Property industry reforms - frequently asked questions

A list of common questions about the changes to laws for the property industry due to start in 2020.

When will the new property industry laws start?

It is currently anticipated that the new laws will be in place in 2020.

What are the licensing reforms proposed?

Currently there are 6 licence types, plus a corporation licence. The 6 licence types will be reduced to 3: Real Estate, Strata, and Stock and Station. Persons working in  both real estate and stock and station will be offered a dual licence for both.

The following functions will be covered by the one Real Estate licence:

  • real estate sales and leasing
  • buyer's agent
  • on-site residential property management
  • business agent.

Each licence type will have the levels of:

  • 'Certificate of Registration as an Assistant Agent' — for new entrants, with heightened entry requirements and can be issued for no more than a total of four years (class 3),
  • 'Licensed agent' — can be granted once the practitioner has completed further education and gained at least 12 months industry experience (class 2), and
  • Licensee in Charge for operators of a real estate agency, a stock and station agency or a strata managing agency (class 1).

Currently, a new entrant can perform the same functions as an agent with many years of experience in the industry. The new licensing arrangements will provide a career pathway for industry practitioners, with clear functions an industry practitioner can perform that are consistent with their level of experience and qualifications.

A new 'licensee in charge' category will be created, to be held by the individual responsible for key agency matters such as authorising the withdrawal of money from trust accounts and the overall supervision of employees.

How would qualification requirements change?

New industry entrants applying for a certificate of registration in real estate or stock and station work will need to complete 5 core units from the Certificate IV in Real Estate Practice. For entrants applying for a certificate of registration in strata management, the applicant must complete at least 7 prescribed units of a Certificate IV in Strata Community Management.

Applicants for an agent’s licence are already required to complete a Certificate IV level qualification. The reforms will also require an applicant to have 12 months practical industry experience.

Applicants for the new 'licensee in charge' licence category will need to:

  • complete a relevant diploma,
  • have at least 2 years' practical experience as a class 2 agent, and
  • complete prescribed work experience requirements under the supervision of a 'licensee in charge'.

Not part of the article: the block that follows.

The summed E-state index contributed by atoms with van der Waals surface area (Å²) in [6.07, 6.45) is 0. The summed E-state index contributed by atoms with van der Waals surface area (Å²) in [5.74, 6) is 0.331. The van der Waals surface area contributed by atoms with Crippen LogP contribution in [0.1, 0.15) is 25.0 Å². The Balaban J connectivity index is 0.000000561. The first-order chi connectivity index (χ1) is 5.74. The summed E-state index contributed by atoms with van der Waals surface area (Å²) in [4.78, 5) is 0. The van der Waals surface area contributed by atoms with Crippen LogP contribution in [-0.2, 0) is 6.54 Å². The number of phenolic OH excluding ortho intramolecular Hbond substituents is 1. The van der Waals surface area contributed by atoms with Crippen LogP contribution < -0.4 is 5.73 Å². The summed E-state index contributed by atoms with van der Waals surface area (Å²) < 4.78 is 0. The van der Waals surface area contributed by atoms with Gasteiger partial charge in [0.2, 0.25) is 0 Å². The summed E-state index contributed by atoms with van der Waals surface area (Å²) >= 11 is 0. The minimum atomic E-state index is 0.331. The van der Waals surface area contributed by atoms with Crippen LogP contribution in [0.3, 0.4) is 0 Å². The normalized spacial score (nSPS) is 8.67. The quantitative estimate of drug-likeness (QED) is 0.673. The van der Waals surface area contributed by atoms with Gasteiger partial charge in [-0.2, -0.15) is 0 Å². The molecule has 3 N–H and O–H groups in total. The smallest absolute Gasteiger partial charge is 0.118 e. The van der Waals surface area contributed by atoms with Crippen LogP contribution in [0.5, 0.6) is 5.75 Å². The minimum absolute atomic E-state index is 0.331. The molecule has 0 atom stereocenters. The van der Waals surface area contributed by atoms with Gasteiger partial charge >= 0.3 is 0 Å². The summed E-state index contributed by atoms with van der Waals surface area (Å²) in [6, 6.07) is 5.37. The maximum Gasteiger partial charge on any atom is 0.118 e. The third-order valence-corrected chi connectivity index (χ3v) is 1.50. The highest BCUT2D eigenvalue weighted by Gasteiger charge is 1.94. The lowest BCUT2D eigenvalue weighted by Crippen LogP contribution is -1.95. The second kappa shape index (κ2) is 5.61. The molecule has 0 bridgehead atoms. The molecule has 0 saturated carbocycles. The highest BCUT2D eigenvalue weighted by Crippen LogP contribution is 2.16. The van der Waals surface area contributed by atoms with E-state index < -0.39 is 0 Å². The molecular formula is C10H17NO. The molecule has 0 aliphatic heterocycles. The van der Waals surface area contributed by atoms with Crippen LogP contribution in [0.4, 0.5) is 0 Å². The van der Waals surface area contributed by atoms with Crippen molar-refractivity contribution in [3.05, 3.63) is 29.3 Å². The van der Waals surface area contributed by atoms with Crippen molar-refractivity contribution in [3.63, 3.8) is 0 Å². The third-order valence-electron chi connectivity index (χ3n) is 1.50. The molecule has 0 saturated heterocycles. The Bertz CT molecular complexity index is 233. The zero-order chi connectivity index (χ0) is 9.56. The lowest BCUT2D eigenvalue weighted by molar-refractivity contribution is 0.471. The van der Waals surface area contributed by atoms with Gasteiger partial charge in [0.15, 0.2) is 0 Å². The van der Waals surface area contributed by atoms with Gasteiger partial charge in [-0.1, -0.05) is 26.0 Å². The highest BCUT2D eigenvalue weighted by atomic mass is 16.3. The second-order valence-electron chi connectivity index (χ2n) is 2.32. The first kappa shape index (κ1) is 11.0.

Will current certificate and licence holders need additional training and qualifications?

Current certificate and licence holders will be able to continue to work with their existing qualifications as the reforms will include grandfathering and transitional arrangements. This will include licensees currently nominated as a licensee in charge having the option to transition to the new class 1 licence.

Some certificate and licence holders may need to do additional education and experience over a period of time. NSW Fair Trading is working with industry to implement these arrangements.

How will the current activities of certificate and licence holders be affected?

The reforms will increase the responsibility of the licensee in charge to properly supervise their employees. For example, the reforms propose that only a licensee in charge can authorise the release of funds from a general trust account (required to be held under the Act).

There will also be certain restrictions on activities that different certificate holders and licensees may undertake. Under the reforms, an assistant agent may not enter into any binding contractual agreement, except for residential tenancy agreements and livestock transactions.

These measures will increase the supervision and training of practitioners while protecting consumers from dealing with inexperienced or unqualified agents.

Current certificate of registration holders must complete the full Certificate IV qualification within four years of their first renewal after the reforms commence and transition to become a class 2 licensed agent. If not, their certificate will expire and they must cease working as an agent for a minimum of 12 months during which time they will not be able to re-apply for a certificate of registration.

Will there be any exemptions to the new licensing requirements?

Fair Trading is currently consulting on an exemption from licensing requirements for people undertaking the functions of an on-site residential property manager for small residential schemes. The threshold for this exemption has not been finalised, with the current proposal limiting the exemption to schemes with no more than 20 lots.